There has to be something better out there for a 30-year-old Premier League winner than getting disrespected by children while playing for the Under-23s, surely? Chelsea is always Loan Central and there are plenty of other contenders loitering in the squad. Marcos Alonso, for instance, is now third, possibly fourth, in the left-back pecking order and hasn’t been seen in action since getting the hook at half-time with Chelsea 3-0 down at West Brom.


Crystal Palace: Max Meyer
Just hasn’t really worked out for anyone that, has it? Has seen just 90 Carabao minutes and one very lengthy penalty shoot-out (he scored) all season, and hasn’t even made it as far as a Premier League bench since October. Out of contract in the summer and surely best for everyone to end things sooner if at all possible.


Everton: Tom Davies
Got to put a couple of eye-catching ones in these. But there’s a strong argument in favour of a decent six-month loan for the 22-year-old, who has been pushed way down the midfield pecking order by the excellence of Allan and Abdoulaye Doucoure this season. Has completed 90 minutes in the Premier League only once this season, while his four appearances off the bench have comprised a total of 22 minutes. Mind you, Everton have won five of the six games where Davies has featured this season, so maybe they should keep him around. Just bring him on for a minute at the end and, bang, instant three points.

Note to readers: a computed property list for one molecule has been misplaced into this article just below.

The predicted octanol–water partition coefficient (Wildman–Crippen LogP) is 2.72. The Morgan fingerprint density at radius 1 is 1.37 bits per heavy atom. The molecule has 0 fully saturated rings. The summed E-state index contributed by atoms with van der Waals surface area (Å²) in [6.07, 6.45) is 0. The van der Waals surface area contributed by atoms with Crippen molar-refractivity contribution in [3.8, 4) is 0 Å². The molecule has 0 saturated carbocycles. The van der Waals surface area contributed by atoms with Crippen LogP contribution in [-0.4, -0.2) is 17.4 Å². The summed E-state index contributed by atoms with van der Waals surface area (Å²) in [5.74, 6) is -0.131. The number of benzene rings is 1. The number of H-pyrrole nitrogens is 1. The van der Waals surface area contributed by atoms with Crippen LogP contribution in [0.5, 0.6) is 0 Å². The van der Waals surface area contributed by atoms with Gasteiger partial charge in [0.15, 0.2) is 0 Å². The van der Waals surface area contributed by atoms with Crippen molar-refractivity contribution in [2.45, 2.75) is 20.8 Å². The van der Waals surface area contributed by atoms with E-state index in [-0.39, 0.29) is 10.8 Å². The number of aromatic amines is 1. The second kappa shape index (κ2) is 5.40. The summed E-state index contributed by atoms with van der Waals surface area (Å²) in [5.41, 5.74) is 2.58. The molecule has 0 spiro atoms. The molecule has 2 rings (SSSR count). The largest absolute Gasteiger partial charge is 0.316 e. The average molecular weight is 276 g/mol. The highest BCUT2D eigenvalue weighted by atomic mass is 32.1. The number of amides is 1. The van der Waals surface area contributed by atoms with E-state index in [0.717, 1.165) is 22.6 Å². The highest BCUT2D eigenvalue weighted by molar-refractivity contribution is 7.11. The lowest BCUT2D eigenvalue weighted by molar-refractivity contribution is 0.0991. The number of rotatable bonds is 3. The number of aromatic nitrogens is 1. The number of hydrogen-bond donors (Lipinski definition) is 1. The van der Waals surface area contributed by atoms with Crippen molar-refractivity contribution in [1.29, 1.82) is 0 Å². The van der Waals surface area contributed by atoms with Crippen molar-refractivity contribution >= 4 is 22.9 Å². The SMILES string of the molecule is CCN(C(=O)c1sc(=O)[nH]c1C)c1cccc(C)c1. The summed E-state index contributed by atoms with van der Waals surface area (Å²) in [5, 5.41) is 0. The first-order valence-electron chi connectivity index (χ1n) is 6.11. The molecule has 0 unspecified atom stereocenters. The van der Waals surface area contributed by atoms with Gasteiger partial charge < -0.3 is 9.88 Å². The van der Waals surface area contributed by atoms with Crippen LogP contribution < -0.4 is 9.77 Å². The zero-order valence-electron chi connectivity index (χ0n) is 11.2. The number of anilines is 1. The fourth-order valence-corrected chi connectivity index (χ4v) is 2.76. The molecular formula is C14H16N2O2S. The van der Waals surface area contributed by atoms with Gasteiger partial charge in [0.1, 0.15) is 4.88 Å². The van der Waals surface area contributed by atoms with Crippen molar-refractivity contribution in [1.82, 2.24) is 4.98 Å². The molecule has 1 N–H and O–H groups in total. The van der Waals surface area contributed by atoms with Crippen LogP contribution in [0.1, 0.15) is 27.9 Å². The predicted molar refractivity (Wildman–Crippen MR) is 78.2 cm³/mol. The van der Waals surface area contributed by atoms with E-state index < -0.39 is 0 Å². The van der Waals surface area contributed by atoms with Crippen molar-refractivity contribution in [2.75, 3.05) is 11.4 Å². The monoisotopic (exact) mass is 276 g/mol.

Fulham: Jean Michael Seri
A reminder of the grim fate that can so often befall the victim of a dubbing, ‘The Next Xavi’ spent last season on loan at Galatasaray and this season restricted to a spot of Caraboaing, having been omitted from Fulham’s 25-man Premier League squad. Inter Milan were interested in the summer, it says here. According to his agent, anyway. Give them a call, maybe.


Leeds: Pablo Hernandez
It feels dirty even suggesting it, but the fact is that – impressively, given the number of new signings Leeds made and the way they’re looking pretty nicely at home in the Premier League (albeit with some slightly overblown coverage) – most of last season’s squad are still seeing decent game time despite the step up in class and extra competition. The veteran Hernandez is the one that stands out. He’s had odds and sods here and there, including a couple of assists in a textbook eight-minute cameo against Newcastle this week, but the sad truth is that a man so integral to getting Leeds to where they are now has become peripheral. All depends on what he wants to do with his time at 35 years of age. Leeds does look quite a fun club to be at. But if he wants to play a lot of football in the finite time left in that career, then it may sadly have to be elsewhere.